Since there is no Doppler shift of the retroreflected phase conjugated waves at the initial resonator velocity, an observer located in a moving frame of reference which includes the resonator can observe motion of the standing wave relative to the resonator and can thereby directly measure the distance traveled by the resonator relative to its initially scheduled position. This is in contrast to the standing wave established between the conventional mirrors illustrated in FIG. 3, in which the standing wave appears unchanged to an observer in the moving frame of reference so long as the resonator is fixed to the reference frame. Thus, a resonator with conventional mirrors cannot be used to detect deviations from a predetermined position schedule.
The application of this phenomenon to a relative position sensor is shown in FIG. 5. The same type of phase conjugate resonator cavity as illustrated in FIG. 4 is here employed, with corresponding elements being identified by the same reference numerals. The gain of each phase conjugate reflector should be greater than unity in order to ensure self-sustaining oscillations and the continuation of the standing wave after the initiating laser 28 is turned off. In addition to reflecting the beam within the resonator, each reflector 16, 18 also transmits a portion of the incident beam. The beam emerging from the left hand mixer 16 is directed by a beam splitter 32 to a beam splitter 34, which directs a portion of the beam to a mixer 36 and the remainder to an excess beam absorber 38. Similarly, the beam emerging from the four-wave mixer 18 is directed by mirrors 40 and 42 to the beam splitter 34, and thereby to the mixer 36 and the absorber 38.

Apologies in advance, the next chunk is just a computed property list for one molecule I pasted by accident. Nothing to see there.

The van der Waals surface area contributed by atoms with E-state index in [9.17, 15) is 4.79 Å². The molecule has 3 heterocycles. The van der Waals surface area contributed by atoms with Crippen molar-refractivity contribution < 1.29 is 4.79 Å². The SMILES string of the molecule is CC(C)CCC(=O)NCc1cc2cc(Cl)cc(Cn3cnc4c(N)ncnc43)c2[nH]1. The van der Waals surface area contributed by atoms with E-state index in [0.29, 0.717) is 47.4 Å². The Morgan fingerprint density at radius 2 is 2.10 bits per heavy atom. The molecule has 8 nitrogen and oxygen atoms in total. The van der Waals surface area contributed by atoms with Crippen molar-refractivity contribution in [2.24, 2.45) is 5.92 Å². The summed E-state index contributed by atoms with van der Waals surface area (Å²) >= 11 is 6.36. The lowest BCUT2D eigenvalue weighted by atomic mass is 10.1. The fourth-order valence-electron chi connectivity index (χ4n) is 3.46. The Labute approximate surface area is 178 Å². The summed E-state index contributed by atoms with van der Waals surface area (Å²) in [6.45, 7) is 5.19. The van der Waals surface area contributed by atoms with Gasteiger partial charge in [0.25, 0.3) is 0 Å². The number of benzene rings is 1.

The mixer 36 mixes the two output beams and detects their combined intensity. This detected intensity varies as sin2 A where A=2 L/W, L is the distance traveled by the resonator relative to the standing wave in the direction of wave propagation within the resonator, and W is the wavelength of the light used in the device. Spatial resolution is dependent upon the exact characteristics of the system components, but should be much less than W/2. The mixer 36 or similar detecting device provides an output which oscillates at a rate proportional to the relative velocity between the resonator and the standing wave. These oscillations are accumulated by an integrator 39, which may merely be a counter which counts each oscillation. The integrator 39 provides an output to a position display device 40, which displays relative position information. The output of the integrator 39 may also be applied to a differentiating circuit 42, the output of which may be delivered to a velocity display 44 to indicate the velocity of the resonator relative to the standing wave. The output of the differentiating circuit 42 may in turn be applied to a second differentiating circuit 48, whose output may be applied to an acceleration display 50 to indicate the acceleration of the resonator relative to the standing wave.
One limitation of the arrangement described above is that a frequency shift of the counterpropagating phase conjugated beams has been observed from the reference frame of the resonator. For very large frequency shifts, the efficiency of the phase conjugation process itself will be adversely affected. Efficiency drops significantly when the Doppler frequency shift is greater than about 109 Hz. This does not occur, however, until a relative velocity of about 10-5 C (where C is the speed of light) is reached, so that frequency shifts for terrestrial vehicles should not result in a serious loss of efficiency.